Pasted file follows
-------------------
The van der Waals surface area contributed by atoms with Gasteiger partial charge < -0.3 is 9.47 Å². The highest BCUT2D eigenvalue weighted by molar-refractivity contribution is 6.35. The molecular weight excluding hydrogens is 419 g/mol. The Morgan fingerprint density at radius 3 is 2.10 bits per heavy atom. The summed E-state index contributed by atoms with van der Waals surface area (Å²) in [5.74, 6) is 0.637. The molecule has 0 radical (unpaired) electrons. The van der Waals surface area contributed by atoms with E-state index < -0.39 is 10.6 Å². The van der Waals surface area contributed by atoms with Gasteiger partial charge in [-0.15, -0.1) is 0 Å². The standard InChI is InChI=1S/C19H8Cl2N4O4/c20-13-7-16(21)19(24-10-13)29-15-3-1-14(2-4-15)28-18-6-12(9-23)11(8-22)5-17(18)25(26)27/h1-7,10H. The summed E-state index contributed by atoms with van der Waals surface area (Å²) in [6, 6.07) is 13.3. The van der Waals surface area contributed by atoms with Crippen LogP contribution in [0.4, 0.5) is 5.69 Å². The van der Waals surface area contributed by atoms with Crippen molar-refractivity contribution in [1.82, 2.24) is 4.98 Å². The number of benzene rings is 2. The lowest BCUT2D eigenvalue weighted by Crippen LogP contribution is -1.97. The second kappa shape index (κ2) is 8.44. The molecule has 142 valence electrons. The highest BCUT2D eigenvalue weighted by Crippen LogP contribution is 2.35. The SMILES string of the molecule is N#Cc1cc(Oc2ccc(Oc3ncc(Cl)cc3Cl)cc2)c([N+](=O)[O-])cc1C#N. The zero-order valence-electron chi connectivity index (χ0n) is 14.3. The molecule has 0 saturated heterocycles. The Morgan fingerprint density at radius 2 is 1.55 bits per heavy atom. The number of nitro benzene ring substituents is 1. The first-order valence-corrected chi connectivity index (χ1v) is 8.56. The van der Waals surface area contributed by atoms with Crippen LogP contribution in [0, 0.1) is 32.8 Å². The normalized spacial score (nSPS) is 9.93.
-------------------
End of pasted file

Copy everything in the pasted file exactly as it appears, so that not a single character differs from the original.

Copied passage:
The van der Waals surface area contributed by atoms with Gasteiger partial charge < -0.3 is 9.47 Å². The highest BCUT2D eigenvalue weighted by molar-refractivity contribution is 6.35. The molecular weight excluding hydrogens is 419 g/mol. The Morgan fingerprint density at radius 3 is 2.10 bits per heavy atom. The summed E-state index contributed by atoms with van der Waals surface area (Å²) in [5.74, 6) is 0.637. The molecule has 0 radical (unpaired) electrons. The van der Waals surface area contributed by atoms with E-state index < -0.39 is 10.6 Å². The van der Waals surface area contributed by atoms with Gasteiger partial charge in [-0.15, -0.1) is 0 Å². The standard InChI is InChI=1S/C19H8Cl2N4O4/c20-13-7-16(21)19(24-10-13)29-15-3-1-14(2-4-15)28-18-6-12(9-23)11(8-22)5-17(18)25(26)27/h1-7,10H. The summed E-state index contributed by atoms with van der Waals surface area (Å²) in [6, 6.07) is 13.3. The van der Waals surface area contributed by atoms with Crippen LogP contribution in [0.4, 0.5) is 5.69 Å². The van der Waals surface area contributed by atoms with Crippen molar-refractivity contribution in [1.82, 2.24) is 4.98 Å². The number of benzene rings is 2. The lowest BCUT2D eigenvalue weighted by Crippen LogP contribution is -1.97. The second kappa shape index (κ2) is 8.44. The molecule has 142 valence electrons. The highest BCUT2D eigenvalue weighted by Crippen LogP contribution is 2.35. The SMILES string of the molecule is N#Cc1cc(Oc2ccc(Oc3ncc(Cl)cc3Cl)cc2)c([N+](=O)[O-])cc1C#N. The zero-order valence-electron chi connectivity index (χ0n) is 14.3. The molecule has 0 saturated heterocycles. The Morgan fingerprint density at radius 2 is 1.55 bits per heavy atom. The number of nitro benzene ring substituents is 1. The first-order valence-corrected chi connectivity index (χ1v) is 8.56. The van der Waals surface area contributed by atoms with Crippen LogP contribution in [0, 0.1) is 32.8 Å². The normalized spacial score (nSPS) is 9.93.